Homeowners are more pessimistic about the short-term future of home values in their local market than they have been in the past three quarters, according to the Zillow second-quarter Homeowner Confidence Survey. One-third of respondents believe home values in their local housing market have not yet reached a bottom, while 38% believe home values have already reached a bottom.
‘As homeowners have been so inundated recently with news of declining home sales post-tax credit, it's no surprise that they would become more pessimistic about the future of home values,’ says Stan Humphries, chief economist at Zillow. ‘Homeowners have become much more responsive to current market conditions than they were just two years ago, when a more typical reaction was denial.’
More than one-quarter (28%) of U.S. homeowners said home values in their local real estate market will decrease in the next six months – up from 20% in the first quarter. Additionally, less than one-third (30%) believe home values in their local market will increase – down from 42% in the first quarter, Zillow says.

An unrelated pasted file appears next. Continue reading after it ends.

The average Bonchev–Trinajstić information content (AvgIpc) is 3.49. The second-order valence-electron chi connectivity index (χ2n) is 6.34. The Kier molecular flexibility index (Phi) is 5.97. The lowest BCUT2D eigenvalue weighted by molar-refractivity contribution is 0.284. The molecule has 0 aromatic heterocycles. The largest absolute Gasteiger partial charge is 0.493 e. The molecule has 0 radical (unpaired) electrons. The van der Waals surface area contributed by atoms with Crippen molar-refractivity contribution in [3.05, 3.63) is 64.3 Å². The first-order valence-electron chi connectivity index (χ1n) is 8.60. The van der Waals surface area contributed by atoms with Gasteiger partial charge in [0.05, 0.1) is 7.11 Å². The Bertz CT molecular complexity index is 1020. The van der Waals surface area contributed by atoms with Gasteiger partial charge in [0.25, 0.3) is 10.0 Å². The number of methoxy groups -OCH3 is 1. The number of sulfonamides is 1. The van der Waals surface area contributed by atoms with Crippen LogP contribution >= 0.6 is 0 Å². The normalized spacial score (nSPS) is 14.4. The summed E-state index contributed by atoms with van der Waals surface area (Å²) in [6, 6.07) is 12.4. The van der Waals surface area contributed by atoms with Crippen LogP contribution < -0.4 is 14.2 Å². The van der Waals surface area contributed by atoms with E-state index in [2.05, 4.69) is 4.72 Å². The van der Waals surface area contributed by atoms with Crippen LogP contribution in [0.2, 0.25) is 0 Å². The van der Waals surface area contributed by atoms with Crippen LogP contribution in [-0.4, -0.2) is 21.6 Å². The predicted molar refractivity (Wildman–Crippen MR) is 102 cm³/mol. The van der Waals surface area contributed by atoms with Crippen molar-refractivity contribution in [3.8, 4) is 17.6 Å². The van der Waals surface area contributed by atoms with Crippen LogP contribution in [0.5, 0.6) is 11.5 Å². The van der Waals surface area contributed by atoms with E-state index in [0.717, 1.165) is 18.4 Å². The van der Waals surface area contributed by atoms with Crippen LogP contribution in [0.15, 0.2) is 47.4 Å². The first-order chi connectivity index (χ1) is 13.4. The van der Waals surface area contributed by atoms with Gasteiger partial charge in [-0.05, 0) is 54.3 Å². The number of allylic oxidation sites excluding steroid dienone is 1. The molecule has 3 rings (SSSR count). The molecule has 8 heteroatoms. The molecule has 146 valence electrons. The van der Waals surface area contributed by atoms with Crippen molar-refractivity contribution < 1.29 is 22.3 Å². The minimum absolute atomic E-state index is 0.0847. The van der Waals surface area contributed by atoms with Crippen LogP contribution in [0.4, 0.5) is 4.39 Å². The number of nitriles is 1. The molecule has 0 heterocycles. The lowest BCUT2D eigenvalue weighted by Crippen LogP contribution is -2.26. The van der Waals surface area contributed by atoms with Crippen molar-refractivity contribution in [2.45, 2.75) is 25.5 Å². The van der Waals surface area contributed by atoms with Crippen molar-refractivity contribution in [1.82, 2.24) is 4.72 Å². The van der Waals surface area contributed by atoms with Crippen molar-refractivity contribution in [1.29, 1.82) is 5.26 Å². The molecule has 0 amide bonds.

Despite the increasing pessimism, a large number of homeowners are anxiously awaiting the opportunity to sell. Five percent of U.S. homeowners say they are very likely to put their home on the market in the next six months if they see signs of a real estate market turnaround, translating into 3.8 million homes with the potential to come into the market. By comparison, 5.2 million existing homes were sold in all of last year.
Looking backward, homeowners also became slightly more pessimistic about the performance of their own homes' values in the past year. Twenty-four percent of homeowners said their home had increased in value in the past year, compared to 27% in the first quarter. In reality, 34% of homes increased in value in the second quarter, according to the Zillow Q2 Real Estate Market Reports.
‘Although our Q2 reports indicated signs of stabilization in 30 percent of markets we cover, we're concerned that this was at least partly due to the home buyer tax credits, Humphries says. ‘We're already seeing payback for the credits in the form of declining home sales, and this trend will push up inventory levels and exert downward pressure on home values. Add in the inventory from the millions of sidelined sellers, and we'll take more steps back.’
Humphries adds that the market is in for an L-shaped recovery that will keep annualized home-value appreciation very low for the next three to five years.